<robe...@math.washington.edu> wrote:
> To get a quick sense of what people think about this, I've decided to
> rephrase this as a survey.  To be clear, though this coincides with
> Matlab syntax, the intent is not to try to make Sage a Matlab clone,
> rather it is to add a missing feature to Sage.

>
> Should [a, b; c, d] be a valid syntax for matrix construction in Sage?
>
[x] Yes, I love this syntax! It would be make life better for me

> Should the default basering be more linear-algebra friendly? E.g. R ->
> Frac(R), RR -> RDF.
>
[x] Yes, that would take away a lot of pain/be what I'd have to
specify manually anyway.

It would be nice to be able to specify a type.  Perhaps

R.[1,2,3;2,3,4] -> Matrix(R,[[1,2,3],[2,3,4]])

or perhaps even

R[1,2,3;2,3,4]


>
>
> On Thu, Jan 26, 2012 at 6:12 AM, Jason Grout
> <jason...@creativetrax.com> wrote:
>> On 1/26/12 7:54 AM, Marco Streng wrote:
>>>
>>> 2012/1/26 Jason Grout<jason...@creativetrax.com>:
>>>>
>>>> That's part of the problem pointed out in an earlier message---our RR
>>>> matrices really are pretty bad for numerical things, but RDF matrices are
>>>> the way to go (the RDF matrices use standard numerical algorithms for the
>>>> most part, whereas RR matrices use naive algorithms that can be really
>>>> bad
>>>> and slow).  This should be fixed, but for right now, RR matrices don't
>>>> seem
>>>> to be all that useful compared to RDF matrices.
>>>
>>>
>>> Is RDF always better than 53-bit RR in this way? If so, perhaps
>>> "RealNumber" or the preparser could be changed to use RDF if the
>>> precision is sufficiently small. Most users typing 12.345 will want
>>> the fastest implementation and not something generic.
>>
>>
>> No, this is a linear algebra problem, not a general problem in Sage. Usually
>> RR is better mathematically than RDF.
>>
>> Thanks,
>>
>> Jason
>>
>>
>>
>>
>> --
>> To post to this group, send an email to sage-...@googlegroups.com
>> To unsubscribe from this group, send an email to
>> sage-devel+...@googlegroups.com
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>> http://groups.google.com/group/sage-devel
>> URL: http://www.sagemath.org
>
> --
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> URL: http://www.sagemath.org

Re: [sage-devel] Re: Literal matrix syntax William 1/26/12 12:04 PM
On Thu, Jan 26, 2012 at 10:13 AM, Robert Bradshaw
<robe...@math.washington.edu> wrote:
> To get a quick sense of what people think about this, I've decided to
> rephrase this as a survey.  To be clear, though this coincides with
> Matlab syntax, the intent is not to try to make Sage a Matlab clone,
> rather it is to add a missing feature to Sage.
>
> Should [a, b; c, d] be a valid syntax for matrix construction in Sage?
>

[X ] Yes, I love this syntax! It would be make life better for me and
my students.

> [ ] I wouldn't oppose, but may require some convincing.
> [ ] No, that's a horrible idea.
>
> Why?
>
>
> Should the default basering be more linear-algebra friendly? E.g. R ->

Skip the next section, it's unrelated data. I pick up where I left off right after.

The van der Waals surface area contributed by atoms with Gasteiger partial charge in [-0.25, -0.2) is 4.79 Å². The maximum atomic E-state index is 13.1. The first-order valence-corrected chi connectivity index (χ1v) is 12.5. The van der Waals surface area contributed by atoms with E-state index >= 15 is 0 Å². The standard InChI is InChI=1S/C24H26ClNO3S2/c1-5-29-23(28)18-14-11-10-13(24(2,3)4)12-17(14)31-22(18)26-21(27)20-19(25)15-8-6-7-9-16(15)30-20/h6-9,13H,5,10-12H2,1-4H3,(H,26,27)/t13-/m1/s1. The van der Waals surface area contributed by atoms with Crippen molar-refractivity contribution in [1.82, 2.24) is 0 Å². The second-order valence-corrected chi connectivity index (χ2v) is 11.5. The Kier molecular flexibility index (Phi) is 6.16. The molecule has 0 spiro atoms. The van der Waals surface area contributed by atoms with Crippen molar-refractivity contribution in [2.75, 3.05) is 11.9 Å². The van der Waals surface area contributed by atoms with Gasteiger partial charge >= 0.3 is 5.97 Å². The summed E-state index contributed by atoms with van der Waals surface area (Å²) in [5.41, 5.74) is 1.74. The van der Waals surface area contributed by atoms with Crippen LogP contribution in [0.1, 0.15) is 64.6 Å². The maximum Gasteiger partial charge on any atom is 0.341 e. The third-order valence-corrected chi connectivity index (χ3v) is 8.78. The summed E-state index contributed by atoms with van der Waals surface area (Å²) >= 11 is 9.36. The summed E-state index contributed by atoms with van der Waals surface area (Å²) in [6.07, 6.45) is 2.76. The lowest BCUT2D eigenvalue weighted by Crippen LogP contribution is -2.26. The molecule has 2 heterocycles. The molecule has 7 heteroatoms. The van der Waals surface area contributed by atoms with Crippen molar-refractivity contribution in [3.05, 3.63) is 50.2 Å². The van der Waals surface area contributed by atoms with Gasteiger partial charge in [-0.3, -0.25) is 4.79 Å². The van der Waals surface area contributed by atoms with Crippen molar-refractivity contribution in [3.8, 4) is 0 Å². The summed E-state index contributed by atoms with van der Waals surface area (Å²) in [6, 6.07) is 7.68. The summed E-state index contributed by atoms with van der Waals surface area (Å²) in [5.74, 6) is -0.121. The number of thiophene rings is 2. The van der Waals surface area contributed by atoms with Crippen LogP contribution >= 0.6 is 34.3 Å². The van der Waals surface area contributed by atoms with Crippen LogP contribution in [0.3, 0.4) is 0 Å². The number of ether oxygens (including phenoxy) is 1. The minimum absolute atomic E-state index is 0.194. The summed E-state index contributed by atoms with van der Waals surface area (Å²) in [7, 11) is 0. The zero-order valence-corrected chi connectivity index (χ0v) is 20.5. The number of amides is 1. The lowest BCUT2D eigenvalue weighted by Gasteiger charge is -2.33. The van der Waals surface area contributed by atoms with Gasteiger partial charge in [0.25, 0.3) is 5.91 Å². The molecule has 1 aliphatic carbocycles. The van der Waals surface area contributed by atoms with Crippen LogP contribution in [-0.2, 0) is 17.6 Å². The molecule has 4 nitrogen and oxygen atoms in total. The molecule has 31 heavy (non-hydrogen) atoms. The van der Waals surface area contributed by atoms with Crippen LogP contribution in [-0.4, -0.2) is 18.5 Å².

> Frac(R), RR -> RDF.
>
> [ ] Yes, that would take away a lot of pain/be what I'd have to
> specify manually anyway.

> [ ] Could be handy, but the drawbacks are significant.

[X] No, matrices over QQ are for sissies, real mathematicians work


over ZZ unless otherwise specified.

I'm more for *consistency* between the matrix command the matrix
notation and for fixing any issues with matrices over ZZ that make
them "bad".

 -- William

>
> Why?

--
William Stein
Professor of Mathematics
University of Washington
http://wstein.org

Re: Literal matrix syntax jason 1/26/12 12:09 PM
On 1/26/12 1:57 PM, Tom Boothby wrote:

> It would be nice to be able to specify a type.  Perhaps
>
> R.[1,2,3;2,3,4] ->  Matrix(R,[[1,2,3],[2,3,4]])
>
> or perhaps even
>
> R[1,2,3;2,3,4]

Another option would be:

[QQ: 1,2,3; 4,5,6]

or, as Robert suggests:

[1,2,3; 4,5,6, base_ring=QQ] -- but then it looks like base_ring=QQ is
another element.

As a side note, I guess if QQ^2 gives the vector space over QQ, then
QQ^(2,3) should give the matrix space over QQ of 2x3 matrices (I don't
think it does now, but that would be nice if it did).


Thanks,

Jason

Re: Literal matrix syntax mhampton 1/26/12 12:12 PM

> Should [a, b; c, d] be a valid syntax for matrix construction in Sage?
>
> [x ] Yes, I love this syntax! It would be make life better for me and
> my students.
> Why?

This makes it easier to win over people used to Matlab.

>
> Should the default basering be more linear-algebra friendly? E.g. R ->
> Frac(R), RR -> RDF.
>
> [x ] Yes, that would take away a lot of pain/be what I'd have to
> specify manually anyway.
> [ ] Could be handy, but the drawbacks are significant.
> [ ] No, matrices over QQ are for sissies, real mathematicians work
> over ZZ unless otherwise specified.
>
> Why?

At least in most teaching uses, this is more desirable behavior.  For
example, in teaching echelon forms to undergraduates.

-Marshall
Re: Literal matrix syntax jason 1/26/12 12:10 PM
On 1/26/12 2:04 PM, William Stein wrote:
> [X] No, matrices over QQ are for sissies, real mathematicians work
> over ZZ unless otherwise specified.

That would go great in our linear algebra article or in the Sage docs ;)

Jason


Re: Literal matrix syntax jason 1/26/12 12:19 PM
On 1/26/12 12:13 PM, Robert Bradshaw wrote:
> To get a quick sense of what people think about this, I've decided to
> rephrase this as a survey.  To be clear, though this coincides with